8.11.15

How Do I Prodigal-Proof My Child?


by Andrea Merrell

How Do I Prodigal-Proof My Child?
The number of prodigals in our society has risen to epidemic proportions. According to recent statistics, eighty-eight percent of children raised in an evangelical Christian home will leave the church by the age of eighteen. Most will turn away from authority, parental values, and biblical teaching, losing their potential, their health, and their destiny—sometimes even their life.

Without exception, everywhere I go I meet someone in the middle of a crisis with either one or more of their children. These are the questions I am most often asked:
           * Is there hope?
           * What can I do in the meantime?
           * Is there a way to prevent this from happening to my younger children?

Having our son and daughter both take a dark path as teenagers was the last thing my husband and I expected. We had done everything we knew to raise our children in a loving and godly environment, thinking we had done all the right things. Our children went to Sunday school, VBS, and Christian camps. They never listened to secular music or read secular books. They could quote Scripture verses and knew all the words to the most popular Christian songs. Born again and baptized at a very early age, they were good, upstanding, obedient kids. What could have possibly gone wrong?

Praying for the Prodigal
The staggering truth is: Even good kids rebel—and even good parents can end up with a prodigal.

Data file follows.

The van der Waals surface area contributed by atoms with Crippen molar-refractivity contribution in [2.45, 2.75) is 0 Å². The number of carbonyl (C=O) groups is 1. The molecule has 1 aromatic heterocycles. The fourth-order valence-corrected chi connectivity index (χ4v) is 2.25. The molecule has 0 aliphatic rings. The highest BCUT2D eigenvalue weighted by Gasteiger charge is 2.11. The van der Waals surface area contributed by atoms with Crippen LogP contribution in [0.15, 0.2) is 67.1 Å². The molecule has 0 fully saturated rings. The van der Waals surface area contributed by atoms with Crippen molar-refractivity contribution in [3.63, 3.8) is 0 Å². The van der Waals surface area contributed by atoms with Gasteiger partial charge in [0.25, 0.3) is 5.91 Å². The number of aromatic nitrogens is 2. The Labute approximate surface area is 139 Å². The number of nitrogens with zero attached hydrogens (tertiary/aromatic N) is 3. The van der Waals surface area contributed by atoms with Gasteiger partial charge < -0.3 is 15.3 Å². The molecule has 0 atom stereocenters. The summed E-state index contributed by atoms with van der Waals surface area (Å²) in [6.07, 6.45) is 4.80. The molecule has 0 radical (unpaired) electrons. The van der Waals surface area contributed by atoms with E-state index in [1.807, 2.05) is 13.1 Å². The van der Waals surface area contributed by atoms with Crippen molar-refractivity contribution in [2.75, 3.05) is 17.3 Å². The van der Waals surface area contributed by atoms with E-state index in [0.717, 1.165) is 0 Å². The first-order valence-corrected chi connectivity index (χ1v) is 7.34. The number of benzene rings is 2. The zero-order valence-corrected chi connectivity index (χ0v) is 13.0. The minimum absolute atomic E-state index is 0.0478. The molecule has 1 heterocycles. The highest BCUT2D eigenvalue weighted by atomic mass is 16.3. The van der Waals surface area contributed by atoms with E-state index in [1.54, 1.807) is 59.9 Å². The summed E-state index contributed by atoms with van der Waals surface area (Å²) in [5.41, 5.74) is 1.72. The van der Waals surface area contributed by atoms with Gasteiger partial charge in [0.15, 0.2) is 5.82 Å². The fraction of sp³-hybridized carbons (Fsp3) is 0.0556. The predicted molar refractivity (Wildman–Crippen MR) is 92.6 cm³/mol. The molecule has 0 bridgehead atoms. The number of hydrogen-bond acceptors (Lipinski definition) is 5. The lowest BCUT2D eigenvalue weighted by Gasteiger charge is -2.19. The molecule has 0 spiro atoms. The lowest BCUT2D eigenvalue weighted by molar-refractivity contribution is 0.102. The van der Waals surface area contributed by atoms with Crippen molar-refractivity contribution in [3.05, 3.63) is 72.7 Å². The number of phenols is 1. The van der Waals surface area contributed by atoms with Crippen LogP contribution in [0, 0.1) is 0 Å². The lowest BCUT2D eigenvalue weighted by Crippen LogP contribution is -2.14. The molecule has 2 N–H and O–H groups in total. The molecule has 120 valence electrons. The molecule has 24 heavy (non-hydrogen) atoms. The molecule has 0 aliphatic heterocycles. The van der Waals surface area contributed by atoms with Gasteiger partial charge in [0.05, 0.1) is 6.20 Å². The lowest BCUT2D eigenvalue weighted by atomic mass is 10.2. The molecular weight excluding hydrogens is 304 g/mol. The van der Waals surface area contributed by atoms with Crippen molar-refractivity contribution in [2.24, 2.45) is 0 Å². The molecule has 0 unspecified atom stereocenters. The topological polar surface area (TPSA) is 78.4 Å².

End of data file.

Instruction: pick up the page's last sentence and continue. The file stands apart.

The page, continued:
Looking back, one of my biggest regrets is not establishing a healthy foundation and creating reasonable boundaries when my children were small. When we have guidelines in place, it’s easier to recognize the conflicting signals as our children hold tightly to us with one hand and push us away with the other. This means they’re struggling for independence—which is exactly how God designed them. Just like a baby bird cannot stay in the nest forever, our children must learn to fly. Our job is to let them go, but to remain a soft place for them to land when they fall.

My greatest challenge as a parent has been the ability to be firm without becoming angry. This is why boundaries are so important—no matter how old your children happen to be. Establishing reasonable rules everyone can live with—and enforcing them when they’re broken—creates a stable environment for everyone. Children and teenagers will test the limits continually, and they are counting on consistency. It makes them feel loved, secure, and safe.

I’ve also found it’s important to be open, honest, and transparent with your children. They can see through even the slightest pretense. Be quick to apologize when you mess up. Admit that you’re not perfect and don’t have all the answers. They already know, and will respect your honesty and humility—whether they show it or not.

Be the parent, the adult—not the cool friend. There will be plenty of time to be friends later. Children need a guide, an example, a stable, focused adult to give them direction.

Whether you’re dealing with a prodigal or searching for ways to equip your smaller children to face future temptations, God’s Word is filled with wisdom, instruction, and promises for those who will dare to believe and trust Him. In Praying for the Prodigal, you will find many of His promises, along with advice from the prodigal’s point of view and thirty days of prayers and Scriptures to give you strength and courage as you travel this parenting journey.

(Excerpts from Praying for the Prodigal by Andrea Merrell, published by Lighthouse Publishing of the Carolinas. Used by permission.)

                                                                                                                       
Andrea Merrell
Andrea Merrell is Associate Editor for Christian Devotions Ministries and Lighthouse Publishing of the Carolinas. She is also a freelance editor and has led workshops at various writers’ conferences.  Andrea is the author of Murder of a Manuscript, The Gift, and Praying for the Prodigal, To learn more, visit www.andreamerrell.com or www.TheWriteEditing.com.  






Readers, if you'd like to read my review of Andrea's book click here.

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